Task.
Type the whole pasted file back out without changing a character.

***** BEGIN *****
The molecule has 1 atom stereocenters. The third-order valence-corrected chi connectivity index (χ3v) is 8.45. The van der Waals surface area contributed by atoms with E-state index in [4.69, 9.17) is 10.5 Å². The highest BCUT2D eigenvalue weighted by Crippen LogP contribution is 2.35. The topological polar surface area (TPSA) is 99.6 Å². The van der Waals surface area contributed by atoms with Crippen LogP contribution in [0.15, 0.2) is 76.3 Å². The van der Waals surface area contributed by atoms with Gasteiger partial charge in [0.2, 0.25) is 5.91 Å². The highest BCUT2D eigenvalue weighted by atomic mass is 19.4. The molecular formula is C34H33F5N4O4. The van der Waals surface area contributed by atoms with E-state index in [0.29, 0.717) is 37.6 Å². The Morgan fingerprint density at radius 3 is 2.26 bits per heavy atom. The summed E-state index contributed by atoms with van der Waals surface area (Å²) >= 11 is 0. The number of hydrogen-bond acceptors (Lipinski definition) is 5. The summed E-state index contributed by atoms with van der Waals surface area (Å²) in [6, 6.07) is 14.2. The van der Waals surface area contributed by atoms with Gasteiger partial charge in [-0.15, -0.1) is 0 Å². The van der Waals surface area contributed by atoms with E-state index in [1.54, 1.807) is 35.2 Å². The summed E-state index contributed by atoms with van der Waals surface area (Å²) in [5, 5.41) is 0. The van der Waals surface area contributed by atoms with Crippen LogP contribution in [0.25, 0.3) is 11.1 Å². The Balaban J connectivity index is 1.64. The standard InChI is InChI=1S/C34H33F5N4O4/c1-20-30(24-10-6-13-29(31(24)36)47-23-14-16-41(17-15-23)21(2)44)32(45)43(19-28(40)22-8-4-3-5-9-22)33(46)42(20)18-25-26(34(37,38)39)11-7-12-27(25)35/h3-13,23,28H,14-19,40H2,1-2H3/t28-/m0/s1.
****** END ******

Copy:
The molecule has 1 atom stereocenters. The third-order valence-corrected chi connectivity index (χ3v) is 8.45. The van der Waals surface area contributed by atoms with E-state index in [4.69, 9.17) is 10.5 Å². The highest BCUT2D eigenvalue weighted by Crippen LogP contribution is 2.35. The topological polar surface area (TPSA) is 99.6 Å². The van der Waals surface area contributed by atoms with Crippen LogP contribution in [0.15, 0.2) is 76.3 Å². The van der Waals surface area contributed by atoms with Gasteiger partial charge in [0.2, 0.25) is 5.91 Å². The highest BCUT2D eigenvalue weighted by atomic mass is 19.4. The molecular formula is C34H33F5N4O4. The van der Waals surface area contributed by atoms with E-state index in [0.29, 0.717) is 37.6 Å². The Morgan fingerprint density at radius 3 is 2.26 bits per heavy atom. The summed E-state index contributed by atoms with van der Waals surface area (Å²) >= 11 is 0. The number of hydrogen-bond acceptors (Lipinski definition) is 5. The summed E-state index contributed by atoms with van der Waals surface area (Å²) in [6, 6.07) is 14.2. The van der Waals surface area contributed by atoms with Gasteiger partial charge in [-0.15, -0.1) is 0 Å². The van der Waals surface area contributed by atoms with E-state index in [1.54, 1.807) is 35.2 Å². The summed E-state index contributed by atoms with van der Waals surface area (Å²) in [5, 5.41) is 0. The van der Waals surface area contributed by atoms with Crippen LogP contribution in [0.25, 0.3) is 11.1 Å². The Balaban J connectivity index is 1.64. The standard InChI is InChI=1S/C34H33F5N4O4/c1-20-30(24-10-6-13-29(31(24)36)47-23-14-16-41(17-15-23)21(2)44)32(45)43(19-28(40)22-8-4-3-5-9-22)33(46)42(20)18-25-26(34(37,38)39)11-7-12-27(25)35/h3-13,23,28H,14-19,40H2,1-2H3/t28-/m0/s1.